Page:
How Data Virtualization can solve the Data Lake issue?
Updated: May 25
The Data Lake concept is no more than a centralized data repository, where the information is physically copied to a single repository, to act as a single data source. With it, we have a pure vision of the data that has not been processed yet. This information is crucial for data scientists who can use it to perform their analyses through predictive modelling and analytical tools.
However, this architecture as two major disadvantages, one being the physical nature of the Data Lake that requires a big investment and second, the limited usage against the investment since it was designed uniquely for data scientists.
Data Virtualization is a huge asset to help mitigate those disadvantages, for both situations where the Data Lake is a reality or if it does not exist.
In the first case, it allows us to use the raw data of the Data Lake to create views adapted to the needs of the full variety of users in the organization, from traditional BI users, auditors and data scientists, which can be separated by roles, for instance, departments or profiles, guaranteeing that each role only has access to the data it really needs to create their analysis, reports or models.
On the other hand, in organizations where the investment in a Data Lake has not been done, the Data Virtualization allows us to create a Logical Data Lake, integrating the raw data into a single virtual repository, creating a centralized catalogue of the several data sources without having a physical repository and all the processes that copy data from the sources to the Data Lake, reducing the time and the costs. This solution has the advantage of having always the precise information in real-time since we are accessing the most recent version of the data directly in the source.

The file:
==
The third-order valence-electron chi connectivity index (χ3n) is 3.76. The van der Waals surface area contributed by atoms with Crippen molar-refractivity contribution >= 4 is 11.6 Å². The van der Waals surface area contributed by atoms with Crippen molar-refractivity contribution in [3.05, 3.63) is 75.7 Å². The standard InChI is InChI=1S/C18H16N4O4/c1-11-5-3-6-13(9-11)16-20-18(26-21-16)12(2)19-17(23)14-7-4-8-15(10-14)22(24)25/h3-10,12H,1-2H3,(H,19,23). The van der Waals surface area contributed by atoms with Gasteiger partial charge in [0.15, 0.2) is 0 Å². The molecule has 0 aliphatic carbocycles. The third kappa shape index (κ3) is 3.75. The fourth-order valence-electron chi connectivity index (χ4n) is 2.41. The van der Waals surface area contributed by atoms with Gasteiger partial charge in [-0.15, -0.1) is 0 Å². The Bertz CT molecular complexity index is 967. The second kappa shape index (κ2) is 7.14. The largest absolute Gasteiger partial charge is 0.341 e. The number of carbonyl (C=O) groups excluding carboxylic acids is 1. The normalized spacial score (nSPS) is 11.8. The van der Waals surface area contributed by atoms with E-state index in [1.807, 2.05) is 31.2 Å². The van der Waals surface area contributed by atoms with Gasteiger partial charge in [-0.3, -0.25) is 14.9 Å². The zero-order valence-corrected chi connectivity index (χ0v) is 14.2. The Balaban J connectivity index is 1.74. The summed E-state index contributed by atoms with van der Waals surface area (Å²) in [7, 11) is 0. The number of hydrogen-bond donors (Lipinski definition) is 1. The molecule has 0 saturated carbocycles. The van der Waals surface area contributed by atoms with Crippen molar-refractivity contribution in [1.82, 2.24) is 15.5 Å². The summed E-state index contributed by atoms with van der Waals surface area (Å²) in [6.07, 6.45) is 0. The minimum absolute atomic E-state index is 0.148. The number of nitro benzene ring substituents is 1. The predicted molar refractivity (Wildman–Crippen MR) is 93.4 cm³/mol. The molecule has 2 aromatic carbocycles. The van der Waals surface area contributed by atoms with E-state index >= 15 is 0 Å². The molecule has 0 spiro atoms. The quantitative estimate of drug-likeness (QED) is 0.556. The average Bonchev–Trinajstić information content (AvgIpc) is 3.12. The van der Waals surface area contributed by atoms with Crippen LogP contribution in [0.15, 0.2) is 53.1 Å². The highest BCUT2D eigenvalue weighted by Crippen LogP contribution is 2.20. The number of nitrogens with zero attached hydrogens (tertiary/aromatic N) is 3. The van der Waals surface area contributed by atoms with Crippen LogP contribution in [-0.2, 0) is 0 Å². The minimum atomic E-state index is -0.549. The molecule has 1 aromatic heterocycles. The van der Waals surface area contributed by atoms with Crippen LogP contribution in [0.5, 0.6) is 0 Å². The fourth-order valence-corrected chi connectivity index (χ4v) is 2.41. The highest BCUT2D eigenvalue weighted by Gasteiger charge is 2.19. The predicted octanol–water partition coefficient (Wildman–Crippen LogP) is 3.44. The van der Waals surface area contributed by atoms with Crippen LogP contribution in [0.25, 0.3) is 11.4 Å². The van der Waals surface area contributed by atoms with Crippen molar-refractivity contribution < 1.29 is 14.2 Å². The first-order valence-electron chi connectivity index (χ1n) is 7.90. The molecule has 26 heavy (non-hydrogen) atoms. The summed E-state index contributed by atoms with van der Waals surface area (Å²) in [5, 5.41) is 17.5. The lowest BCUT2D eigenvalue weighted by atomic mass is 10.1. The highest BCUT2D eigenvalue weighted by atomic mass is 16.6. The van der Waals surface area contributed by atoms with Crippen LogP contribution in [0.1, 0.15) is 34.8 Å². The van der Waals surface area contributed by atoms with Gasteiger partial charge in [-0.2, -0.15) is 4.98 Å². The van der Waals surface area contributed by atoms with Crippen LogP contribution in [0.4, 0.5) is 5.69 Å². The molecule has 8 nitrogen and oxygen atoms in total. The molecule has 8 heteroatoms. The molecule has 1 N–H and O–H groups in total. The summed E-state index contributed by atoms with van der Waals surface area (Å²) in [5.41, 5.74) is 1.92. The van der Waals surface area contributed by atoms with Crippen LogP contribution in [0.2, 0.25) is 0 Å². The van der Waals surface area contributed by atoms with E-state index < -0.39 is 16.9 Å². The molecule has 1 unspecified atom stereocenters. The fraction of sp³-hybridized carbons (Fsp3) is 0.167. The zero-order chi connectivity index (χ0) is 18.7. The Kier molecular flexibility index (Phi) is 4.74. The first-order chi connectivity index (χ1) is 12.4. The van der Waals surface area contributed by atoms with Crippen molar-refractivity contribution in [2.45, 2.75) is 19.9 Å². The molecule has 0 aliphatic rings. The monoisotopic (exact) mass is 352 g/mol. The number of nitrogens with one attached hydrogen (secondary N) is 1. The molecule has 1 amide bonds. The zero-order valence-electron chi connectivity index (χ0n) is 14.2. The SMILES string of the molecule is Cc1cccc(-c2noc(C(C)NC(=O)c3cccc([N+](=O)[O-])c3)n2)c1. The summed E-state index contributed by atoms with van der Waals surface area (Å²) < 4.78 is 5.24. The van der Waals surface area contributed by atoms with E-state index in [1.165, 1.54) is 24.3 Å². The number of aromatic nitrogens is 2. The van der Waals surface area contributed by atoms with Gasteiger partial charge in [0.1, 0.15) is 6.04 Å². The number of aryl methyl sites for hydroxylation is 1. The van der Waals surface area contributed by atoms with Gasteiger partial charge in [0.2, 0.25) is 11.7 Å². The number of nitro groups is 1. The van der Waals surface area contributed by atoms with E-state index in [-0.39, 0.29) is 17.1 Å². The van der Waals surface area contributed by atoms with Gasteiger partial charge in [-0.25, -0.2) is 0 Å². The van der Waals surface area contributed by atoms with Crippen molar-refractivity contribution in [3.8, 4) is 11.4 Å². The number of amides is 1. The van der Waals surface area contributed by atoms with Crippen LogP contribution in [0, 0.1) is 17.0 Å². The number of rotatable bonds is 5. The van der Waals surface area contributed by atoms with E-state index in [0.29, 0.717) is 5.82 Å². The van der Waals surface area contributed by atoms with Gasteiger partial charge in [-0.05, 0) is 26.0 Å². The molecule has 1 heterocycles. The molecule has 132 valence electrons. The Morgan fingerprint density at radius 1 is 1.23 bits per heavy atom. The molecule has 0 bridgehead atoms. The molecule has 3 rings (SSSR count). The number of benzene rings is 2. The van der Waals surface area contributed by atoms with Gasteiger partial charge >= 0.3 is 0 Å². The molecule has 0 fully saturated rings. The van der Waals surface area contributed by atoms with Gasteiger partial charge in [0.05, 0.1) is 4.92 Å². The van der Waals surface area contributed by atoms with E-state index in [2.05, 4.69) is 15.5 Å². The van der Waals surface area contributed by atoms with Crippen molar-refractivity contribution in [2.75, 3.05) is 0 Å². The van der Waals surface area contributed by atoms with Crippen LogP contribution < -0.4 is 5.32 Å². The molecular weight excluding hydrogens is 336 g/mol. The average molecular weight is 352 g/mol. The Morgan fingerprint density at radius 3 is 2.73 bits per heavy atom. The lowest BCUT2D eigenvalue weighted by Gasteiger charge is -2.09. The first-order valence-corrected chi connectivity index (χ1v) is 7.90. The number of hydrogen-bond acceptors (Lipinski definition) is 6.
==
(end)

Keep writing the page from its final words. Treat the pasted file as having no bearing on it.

In summary, Data Virtualization brings numerous benefits for both scenarios, exploring a physical Data Lake and creating and exploring a Logical Data Lake, because it is a very flexible and agile solution since the metadata specifications to access, transform, integrate and clean the data can be defined once and reused several times and by different roles, without having to do any big developments or complex changes to supply the necessary data to each user.
by Carlos Calvão
Business Intelligence Consultant @Passio Consulting